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Minister’s Statement — Nuclear Waste Management Organization’s 2020-2022 Triennial Report

Countries around the world are investing in clean energy technologies as global markets advance towards a net-zero future. The Government of Canada is supporting job-creating projects that help deliver clean air and clean power for communities.

Budget 2023 is delivering over $80 billion in clean technology investments, including over $40 billion in modernizing Canada’s grid infrastructure. Communities across Canada are deploying clean technologies suited to their context in order to deliver affordable, reliable and clean power where it is needed.

For many communities, this includes the current and future development of nuclear power generation from traditional and small-modular reactors.

Canada has been a world leader in nuclear energy since the development of the CANDU reactor in 1952. Canada, nuclear energy provides 15 percent of our electricity, offsetting over 50 million tonnes of carbon emissions across the country each year while also providing critical radioisotopes for life-saving cancer treatments and medical diagnoses.

The nuclear industry in Canada is also an important contributor to our economy, accounting for approximately 76,000 good-quality, high-paying jobs. For these reasons, the Government of Canada is supporting communities to benefit from the significant potential of safe and responsible nuclear development and deployment. These job-creating clean investments support our climate, energy security and economic goals, both domestically and with long-standing and like-minded allies.

When it comes to nuclear energy and technologies, protecting the health, safety and security of people and the environment is the federal government’s top priority. This includes having effective long-term management plans in place for radioactive waste.

In 2007, the Government of Canada selected the Nuclear Waste Management Organization (NWMO)’s recommendation to contain and isolate nuclear fuel waste in a deep geological repository (DGR) in an area with suitable geology and a willing and informed host community as Canada’s Plan.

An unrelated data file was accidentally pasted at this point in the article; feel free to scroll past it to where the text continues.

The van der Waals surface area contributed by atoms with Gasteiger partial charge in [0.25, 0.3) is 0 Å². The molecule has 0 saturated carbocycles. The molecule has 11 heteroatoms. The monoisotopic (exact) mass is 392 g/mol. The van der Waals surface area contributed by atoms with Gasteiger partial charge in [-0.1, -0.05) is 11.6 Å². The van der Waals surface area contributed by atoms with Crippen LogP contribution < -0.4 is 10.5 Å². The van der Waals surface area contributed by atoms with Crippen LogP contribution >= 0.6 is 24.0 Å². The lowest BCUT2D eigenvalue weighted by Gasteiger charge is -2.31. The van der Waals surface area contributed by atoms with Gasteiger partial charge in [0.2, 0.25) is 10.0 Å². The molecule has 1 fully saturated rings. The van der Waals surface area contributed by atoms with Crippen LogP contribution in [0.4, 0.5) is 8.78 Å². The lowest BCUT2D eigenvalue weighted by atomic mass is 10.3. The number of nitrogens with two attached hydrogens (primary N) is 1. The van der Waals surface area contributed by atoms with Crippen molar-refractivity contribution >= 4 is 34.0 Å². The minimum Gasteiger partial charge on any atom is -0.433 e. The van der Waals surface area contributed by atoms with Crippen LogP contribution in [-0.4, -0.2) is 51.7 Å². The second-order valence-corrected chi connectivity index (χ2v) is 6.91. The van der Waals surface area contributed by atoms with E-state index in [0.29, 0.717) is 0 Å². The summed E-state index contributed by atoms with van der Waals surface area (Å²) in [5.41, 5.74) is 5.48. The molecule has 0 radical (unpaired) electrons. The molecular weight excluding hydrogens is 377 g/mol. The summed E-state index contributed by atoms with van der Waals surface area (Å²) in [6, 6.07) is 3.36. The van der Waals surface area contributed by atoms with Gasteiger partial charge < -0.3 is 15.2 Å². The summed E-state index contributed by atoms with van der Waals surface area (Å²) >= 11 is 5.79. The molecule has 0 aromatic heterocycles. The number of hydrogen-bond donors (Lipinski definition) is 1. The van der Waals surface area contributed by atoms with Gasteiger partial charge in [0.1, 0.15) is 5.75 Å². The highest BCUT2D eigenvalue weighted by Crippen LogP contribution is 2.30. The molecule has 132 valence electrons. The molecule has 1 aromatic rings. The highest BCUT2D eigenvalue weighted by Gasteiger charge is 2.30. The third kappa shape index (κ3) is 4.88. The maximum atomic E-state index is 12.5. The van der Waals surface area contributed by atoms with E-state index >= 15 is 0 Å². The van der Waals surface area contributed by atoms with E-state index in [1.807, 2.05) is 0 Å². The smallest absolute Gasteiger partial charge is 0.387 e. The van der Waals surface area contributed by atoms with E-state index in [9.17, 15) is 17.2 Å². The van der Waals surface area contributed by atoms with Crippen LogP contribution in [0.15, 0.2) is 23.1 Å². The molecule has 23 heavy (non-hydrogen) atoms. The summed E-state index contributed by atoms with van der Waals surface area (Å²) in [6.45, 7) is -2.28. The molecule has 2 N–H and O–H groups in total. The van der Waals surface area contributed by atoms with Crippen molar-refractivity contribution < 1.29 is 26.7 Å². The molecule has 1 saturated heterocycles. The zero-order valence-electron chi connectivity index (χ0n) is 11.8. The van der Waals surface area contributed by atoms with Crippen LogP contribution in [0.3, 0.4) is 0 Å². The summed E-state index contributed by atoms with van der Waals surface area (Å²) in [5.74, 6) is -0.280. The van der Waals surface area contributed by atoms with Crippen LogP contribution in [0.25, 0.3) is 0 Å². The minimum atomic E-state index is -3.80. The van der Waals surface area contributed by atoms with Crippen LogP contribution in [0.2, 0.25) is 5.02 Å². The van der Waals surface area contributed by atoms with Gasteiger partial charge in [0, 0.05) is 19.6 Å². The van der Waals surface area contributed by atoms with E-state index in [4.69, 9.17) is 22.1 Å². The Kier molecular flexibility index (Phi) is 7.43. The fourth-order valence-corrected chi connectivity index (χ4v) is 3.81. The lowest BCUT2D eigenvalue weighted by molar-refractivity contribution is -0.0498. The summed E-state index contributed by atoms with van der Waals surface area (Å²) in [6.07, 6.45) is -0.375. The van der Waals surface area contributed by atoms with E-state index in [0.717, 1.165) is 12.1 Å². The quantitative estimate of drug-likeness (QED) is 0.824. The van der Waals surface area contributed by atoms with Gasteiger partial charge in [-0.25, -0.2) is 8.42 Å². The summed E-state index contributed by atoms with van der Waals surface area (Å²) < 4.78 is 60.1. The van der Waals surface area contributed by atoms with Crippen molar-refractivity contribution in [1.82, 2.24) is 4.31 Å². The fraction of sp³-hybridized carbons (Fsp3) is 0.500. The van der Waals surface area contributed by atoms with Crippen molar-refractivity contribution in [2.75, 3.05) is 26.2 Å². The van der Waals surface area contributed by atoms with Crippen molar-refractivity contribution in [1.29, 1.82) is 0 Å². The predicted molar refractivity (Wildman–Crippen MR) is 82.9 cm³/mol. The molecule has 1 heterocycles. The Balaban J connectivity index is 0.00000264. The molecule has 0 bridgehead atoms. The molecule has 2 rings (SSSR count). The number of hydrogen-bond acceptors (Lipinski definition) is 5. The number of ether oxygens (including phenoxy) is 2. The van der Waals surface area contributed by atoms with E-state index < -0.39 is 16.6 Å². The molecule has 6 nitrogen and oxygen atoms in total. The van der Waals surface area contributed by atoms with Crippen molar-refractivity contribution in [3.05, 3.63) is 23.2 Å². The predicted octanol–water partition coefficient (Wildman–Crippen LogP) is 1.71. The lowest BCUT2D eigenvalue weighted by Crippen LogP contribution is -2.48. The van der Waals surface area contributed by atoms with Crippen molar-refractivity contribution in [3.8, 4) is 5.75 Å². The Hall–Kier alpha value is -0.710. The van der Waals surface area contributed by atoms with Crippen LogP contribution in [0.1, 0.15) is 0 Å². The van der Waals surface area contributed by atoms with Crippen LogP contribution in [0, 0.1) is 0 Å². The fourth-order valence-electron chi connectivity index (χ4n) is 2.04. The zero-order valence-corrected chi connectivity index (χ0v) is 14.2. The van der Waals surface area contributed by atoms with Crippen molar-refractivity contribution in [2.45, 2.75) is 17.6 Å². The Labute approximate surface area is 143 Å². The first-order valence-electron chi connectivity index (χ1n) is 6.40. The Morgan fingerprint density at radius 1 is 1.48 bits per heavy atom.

In accordance with the Nuclear Fuel Waste Act, NWMO has since worked effectively toward advancing this plan. This includes its comprehensive, community-based site selection process, working in partnership with Indigenous communities and municipalities that could potentially host the deep geological repository. 

In 2020–2022, despite challenges brought on by COVID-19, the NWMO made considerable progress in demonstrating and ensuring safety, building partnerships with municipalities and Indigenous communities in the remaining two potential siting areas, on transportation planning and preparing for post-site selection.

It is commendable that the NWMO continues to work on advancing reconciliation by enhancing its policies and procedures; ensuring Indigenous knowledge is a basis of its work; expanding its reconciliation training program; and applying a reconciliation assessment tool to its polices and governance structures.

The fact that the NWMO is on track to select a site in 2024 and begin the regulatory process will make Canada one of the world’s leading countries in the advancement of a deep geological repository — joining Finland, Sweden, France and Switzerland.

I invite Canadians to learn more about the NWMO’s work through this report.

I commend the NWMO on its work and its continued progress in implementing this plan.

The Honourable Jonathan Wilkinson, P.C., M.P.
Minister of Natural Resources

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